“For most matches however (the other 9/10), then you’ll effectively hold out for around 15-30 minutes each time, [...]”

Provided you get a good team who understands these peculiarities, and they don’t race around the map stealing and hording every chest before you (a major problem when they have high agility characters and you don’t), then you all stand a chance of having a good time. Therein lies my only complaint however (not so much a fault of the game, but more so of the player-base), is that sometimes it feels less like a cooperative experience, and more like a free-for-all to grab all the items. Play with friends and you’ll be fine. Play with randoms online? Be prepared that some people may not care that they have 20 items and you only have 3, and will continue to hoard more. Maybe this could be a change the developers could make, so that chests/shrines are not shared, but rather you have unique instances local only to you? It’s not my place to say what should be, but I do feel it would benefit from a slight change in approach to items. Maybe have vending machines that never expire after 1 use but cost 3x as much? In most cases however, people understand sharing, and so you should be fine.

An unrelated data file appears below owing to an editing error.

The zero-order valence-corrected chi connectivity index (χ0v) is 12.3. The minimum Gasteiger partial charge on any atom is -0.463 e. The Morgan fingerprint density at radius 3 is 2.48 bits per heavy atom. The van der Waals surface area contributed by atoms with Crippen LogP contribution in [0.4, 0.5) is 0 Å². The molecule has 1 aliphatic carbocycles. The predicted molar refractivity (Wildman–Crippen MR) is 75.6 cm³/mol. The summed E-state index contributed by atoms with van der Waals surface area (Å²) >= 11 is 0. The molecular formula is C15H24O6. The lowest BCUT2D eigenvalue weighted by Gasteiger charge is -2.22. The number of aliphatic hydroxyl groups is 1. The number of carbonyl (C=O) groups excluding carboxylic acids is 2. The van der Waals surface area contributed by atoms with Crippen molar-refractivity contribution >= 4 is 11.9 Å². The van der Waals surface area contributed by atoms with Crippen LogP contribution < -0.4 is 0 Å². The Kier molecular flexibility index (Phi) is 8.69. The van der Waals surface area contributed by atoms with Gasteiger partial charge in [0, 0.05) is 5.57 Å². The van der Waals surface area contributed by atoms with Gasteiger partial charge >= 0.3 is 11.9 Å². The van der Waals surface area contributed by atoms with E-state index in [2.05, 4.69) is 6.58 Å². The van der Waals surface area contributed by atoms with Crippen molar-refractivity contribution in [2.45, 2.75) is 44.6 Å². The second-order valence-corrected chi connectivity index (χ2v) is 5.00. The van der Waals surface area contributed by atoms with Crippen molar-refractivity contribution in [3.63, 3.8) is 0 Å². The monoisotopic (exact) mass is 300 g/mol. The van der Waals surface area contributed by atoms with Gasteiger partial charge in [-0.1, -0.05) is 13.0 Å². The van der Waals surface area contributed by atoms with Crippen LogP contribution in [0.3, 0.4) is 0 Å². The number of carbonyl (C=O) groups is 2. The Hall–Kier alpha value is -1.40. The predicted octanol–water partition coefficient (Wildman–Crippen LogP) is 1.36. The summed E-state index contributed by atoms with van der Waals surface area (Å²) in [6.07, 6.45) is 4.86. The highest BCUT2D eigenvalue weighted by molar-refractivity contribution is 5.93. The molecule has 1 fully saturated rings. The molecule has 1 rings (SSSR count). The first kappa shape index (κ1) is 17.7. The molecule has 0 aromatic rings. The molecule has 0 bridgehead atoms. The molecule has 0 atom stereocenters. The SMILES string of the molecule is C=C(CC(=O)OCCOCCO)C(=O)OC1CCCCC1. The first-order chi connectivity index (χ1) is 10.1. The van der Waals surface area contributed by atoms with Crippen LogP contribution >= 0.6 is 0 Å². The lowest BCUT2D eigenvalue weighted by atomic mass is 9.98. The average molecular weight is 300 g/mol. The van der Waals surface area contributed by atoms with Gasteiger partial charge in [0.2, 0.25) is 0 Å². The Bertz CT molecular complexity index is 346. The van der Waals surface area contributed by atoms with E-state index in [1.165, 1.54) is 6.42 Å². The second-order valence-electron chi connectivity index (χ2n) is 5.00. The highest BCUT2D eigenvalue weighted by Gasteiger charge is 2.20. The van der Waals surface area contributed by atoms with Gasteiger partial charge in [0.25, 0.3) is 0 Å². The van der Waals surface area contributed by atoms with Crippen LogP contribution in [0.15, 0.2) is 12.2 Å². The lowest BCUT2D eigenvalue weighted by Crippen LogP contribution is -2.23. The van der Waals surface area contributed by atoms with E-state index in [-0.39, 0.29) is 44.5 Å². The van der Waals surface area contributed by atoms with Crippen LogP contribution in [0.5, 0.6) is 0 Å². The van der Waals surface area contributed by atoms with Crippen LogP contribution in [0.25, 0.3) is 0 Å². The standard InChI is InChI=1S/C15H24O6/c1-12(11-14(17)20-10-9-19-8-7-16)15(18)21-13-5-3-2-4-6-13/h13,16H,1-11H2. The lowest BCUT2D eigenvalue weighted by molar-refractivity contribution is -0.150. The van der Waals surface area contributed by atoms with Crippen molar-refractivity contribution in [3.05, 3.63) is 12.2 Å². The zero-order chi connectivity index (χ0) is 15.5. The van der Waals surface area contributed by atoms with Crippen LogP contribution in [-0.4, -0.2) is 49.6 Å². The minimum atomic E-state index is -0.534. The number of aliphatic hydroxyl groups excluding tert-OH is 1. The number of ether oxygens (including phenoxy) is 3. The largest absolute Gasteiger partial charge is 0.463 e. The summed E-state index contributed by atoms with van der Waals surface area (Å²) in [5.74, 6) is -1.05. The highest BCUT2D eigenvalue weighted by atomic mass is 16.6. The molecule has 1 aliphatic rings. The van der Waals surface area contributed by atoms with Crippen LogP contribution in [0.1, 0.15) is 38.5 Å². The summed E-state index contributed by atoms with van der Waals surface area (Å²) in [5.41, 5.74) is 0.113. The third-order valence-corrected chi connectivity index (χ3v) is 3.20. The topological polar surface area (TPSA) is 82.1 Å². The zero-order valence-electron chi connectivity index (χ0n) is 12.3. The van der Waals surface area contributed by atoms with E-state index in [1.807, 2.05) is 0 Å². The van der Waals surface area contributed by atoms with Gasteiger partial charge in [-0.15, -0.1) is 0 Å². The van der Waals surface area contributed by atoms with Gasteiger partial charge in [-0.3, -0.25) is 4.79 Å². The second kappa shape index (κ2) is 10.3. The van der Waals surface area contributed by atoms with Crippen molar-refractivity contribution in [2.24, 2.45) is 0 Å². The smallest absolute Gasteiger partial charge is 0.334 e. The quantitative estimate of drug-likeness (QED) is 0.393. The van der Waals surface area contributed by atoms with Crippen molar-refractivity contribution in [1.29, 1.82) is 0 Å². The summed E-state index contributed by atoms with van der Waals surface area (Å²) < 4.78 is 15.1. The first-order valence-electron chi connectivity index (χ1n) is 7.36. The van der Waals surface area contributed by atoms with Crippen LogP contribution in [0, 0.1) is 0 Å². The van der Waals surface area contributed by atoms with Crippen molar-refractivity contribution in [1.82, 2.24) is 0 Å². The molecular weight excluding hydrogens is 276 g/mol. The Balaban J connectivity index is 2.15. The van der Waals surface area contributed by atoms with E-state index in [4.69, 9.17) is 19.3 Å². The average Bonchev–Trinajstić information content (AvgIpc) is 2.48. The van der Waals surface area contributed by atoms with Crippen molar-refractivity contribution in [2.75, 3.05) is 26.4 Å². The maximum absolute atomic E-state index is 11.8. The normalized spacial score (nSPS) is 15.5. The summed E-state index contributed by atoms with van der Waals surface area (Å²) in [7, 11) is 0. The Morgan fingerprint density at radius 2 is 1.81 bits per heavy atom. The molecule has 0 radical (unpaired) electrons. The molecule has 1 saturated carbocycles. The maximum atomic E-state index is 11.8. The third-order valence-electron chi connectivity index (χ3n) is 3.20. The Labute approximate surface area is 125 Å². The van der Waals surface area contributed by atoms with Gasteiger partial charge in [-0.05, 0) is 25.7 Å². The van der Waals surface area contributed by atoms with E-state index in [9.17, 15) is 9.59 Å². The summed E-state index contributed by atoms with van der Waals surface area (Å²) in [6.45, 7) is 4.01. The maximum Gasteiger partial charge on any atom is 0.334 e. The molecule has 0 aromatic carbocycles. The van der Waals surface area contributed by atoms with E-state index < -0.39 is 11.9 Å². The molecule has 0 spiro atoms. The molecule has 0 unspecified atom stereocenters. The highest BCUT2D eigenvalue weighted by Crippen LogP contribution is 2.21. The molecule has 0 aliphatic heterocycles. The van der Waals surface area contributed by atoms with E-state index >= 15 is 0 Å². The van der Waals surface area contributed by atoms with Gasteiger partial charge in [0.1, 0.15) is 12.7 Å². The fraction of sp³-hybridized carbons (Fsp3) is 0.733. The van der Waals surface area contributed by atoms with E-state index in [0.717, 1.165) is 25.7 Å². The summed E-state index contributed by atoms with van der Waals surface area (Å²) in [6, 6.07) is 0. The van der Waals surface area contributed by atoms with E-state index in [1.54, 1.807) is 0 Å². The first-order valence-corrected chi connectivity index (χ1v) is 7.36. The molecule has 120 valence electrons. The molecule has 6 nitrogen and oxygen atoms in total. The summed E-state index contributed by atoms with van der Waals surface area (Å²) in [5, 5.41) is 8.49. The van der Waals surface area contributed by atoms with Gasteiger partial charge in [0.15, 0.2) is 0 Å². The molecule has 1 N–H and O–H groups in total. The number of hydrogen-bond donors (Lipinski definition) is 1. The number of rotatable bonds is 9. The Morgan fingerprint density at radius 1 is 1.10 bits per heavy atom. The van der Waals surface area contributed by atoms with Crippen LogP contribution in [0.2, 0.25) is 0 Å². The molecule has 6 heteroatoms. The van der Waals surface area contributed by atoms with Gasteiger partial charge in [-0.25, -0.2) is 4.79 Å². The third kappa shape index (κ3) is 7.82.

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“Play with friends and you’ll be fine. Play with randoms online? Be prepared that some people may not care that they have 20 items and you only have 3, and will continue to hoard more.”

Simply put, that is the essence of the game. Shoot enemies, grab gold, buy loot, and repeat ad infinitum. It’s not a game you so much as win, but is more to do with performing better than your previous best. It’s great because the game serves as two distinctly different experiences, depending how you engage with it. Push yourself, and you’ll be looking at a 1+ hour test of skill and endurance. Play casually, and you’ll enjoy a nice 15-20 minute match before succumbing to sheer numbers. It’s open to what you want from it. The networking is stable enough that your experience is mostly unaffected by various factors, however there are the occasional matches where opening chests and using abilities delay by about 0.5 seconds or longer. Rare however, at least for me.